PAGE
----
Preschool 2’s: Education and Development Program
From the age of 2 to 3 years, socialization is a key aspect of development. They often transition from playing alone to playing actively in groups. Children become more interested in being with others and may initiate conversation by using several words. Sharing, taking turns, respecting, and listening to others are actions that become more meaningful. Because of the strong curiosity in children of this age they are motivated to explore their surroundings and each other in order to better understand themselves. Children are constantly interacting with materials and discovering their different properties through the use of a variety of tools such as droppers and funnels in the water table, brushes, masking tape and scissors. Their classrooms become environments filled with endless possibilities to explore.
Active Learning© was developed at the Frank Porter Graham Child Development Center in Chapel Hill NC and tested in 17 child development centers. The Active Learning© Curriculum is designed for children from newborn to 24 months of age. The small group activities are designed to develop the senses, the imagination, and the skills to enjoy the arts. Quality care means developmental care that helps children develop both their minds and bodies in a safe and healthy place. Providing quality care is not an easy job. That is why caregivers of two-year-olds have to make everything they do help children feel good about themselves, learn social skills, and develop thinking skills. In childcare, it is not enough to see that children are fed, clean and safe from harm. The custodial care meets only the child’s basic needs for health and safety. Developmental care attempts to meet all the needs of the growing child for love, guidance, and learning.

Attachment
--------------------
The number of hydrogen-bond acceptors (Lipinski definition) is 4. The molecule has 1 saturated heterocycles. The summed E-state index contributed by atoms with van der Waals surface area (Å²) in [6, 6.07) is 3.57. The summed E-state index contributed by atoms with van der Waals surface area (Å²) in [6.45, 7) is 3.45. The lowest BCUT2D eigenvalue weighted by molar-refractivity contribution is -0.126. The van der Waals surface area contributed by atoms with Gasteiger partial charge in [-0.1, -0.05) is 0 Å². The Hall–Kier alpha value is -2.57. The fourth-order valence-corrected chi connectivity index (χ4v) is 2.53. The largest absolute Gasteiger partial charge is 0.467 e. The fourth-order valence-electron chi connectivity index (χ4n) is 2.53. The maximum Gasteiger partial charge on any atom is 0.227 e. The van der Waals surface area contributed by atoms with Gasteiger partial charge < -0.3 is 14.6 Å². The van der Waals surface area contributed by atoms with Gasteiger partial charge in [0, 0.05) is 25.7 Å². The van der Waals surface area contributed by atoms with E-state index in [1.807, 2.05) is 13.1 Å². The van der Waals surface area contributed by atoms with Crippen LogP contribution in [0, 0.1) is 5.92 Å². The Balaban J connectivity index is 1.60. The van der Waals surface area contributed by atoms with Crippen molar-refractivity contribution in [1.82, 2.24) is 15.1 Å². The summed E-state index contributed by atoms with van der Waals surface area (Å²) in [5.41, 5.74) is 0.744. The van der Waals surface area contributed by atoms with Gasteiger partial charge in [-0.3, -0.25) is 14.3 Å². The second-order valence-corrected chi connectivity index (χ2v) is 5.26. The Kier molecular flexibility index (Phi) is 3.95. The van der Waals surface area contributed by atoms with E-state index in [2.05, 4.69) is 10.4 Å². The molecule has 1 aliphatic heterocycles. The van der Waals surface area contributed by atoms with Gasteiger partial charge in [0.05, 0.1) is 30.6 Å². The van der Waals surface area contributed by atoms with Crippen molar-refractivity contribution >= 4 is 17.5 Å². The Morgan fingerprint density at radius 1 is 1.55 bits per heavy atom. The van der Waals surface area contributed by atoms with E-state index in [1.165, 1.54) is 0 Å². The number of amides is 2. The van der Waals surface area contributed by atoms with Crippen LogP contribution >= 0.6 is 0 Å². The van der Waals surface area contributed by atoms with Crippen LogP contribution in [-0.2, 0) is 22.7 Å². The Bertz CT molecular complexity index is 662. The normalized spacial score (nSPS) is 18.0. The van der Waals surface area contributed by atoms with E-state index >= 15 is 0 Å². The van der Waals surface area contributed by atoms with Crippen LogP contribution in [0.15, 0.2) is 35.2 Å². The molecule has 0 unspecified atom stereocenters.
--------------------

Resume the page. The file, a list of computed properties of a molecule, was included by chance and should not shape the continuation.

Twos have much to learn. They need to learn to get along with others and take care of themselves independently. Just as importantly, they need to learn many new skills in thinking and talking. The key to working with TWOS is to remember that they are learning all the time. They will learn more if we give them safe ways to explore and help them think and talk about what they are doing.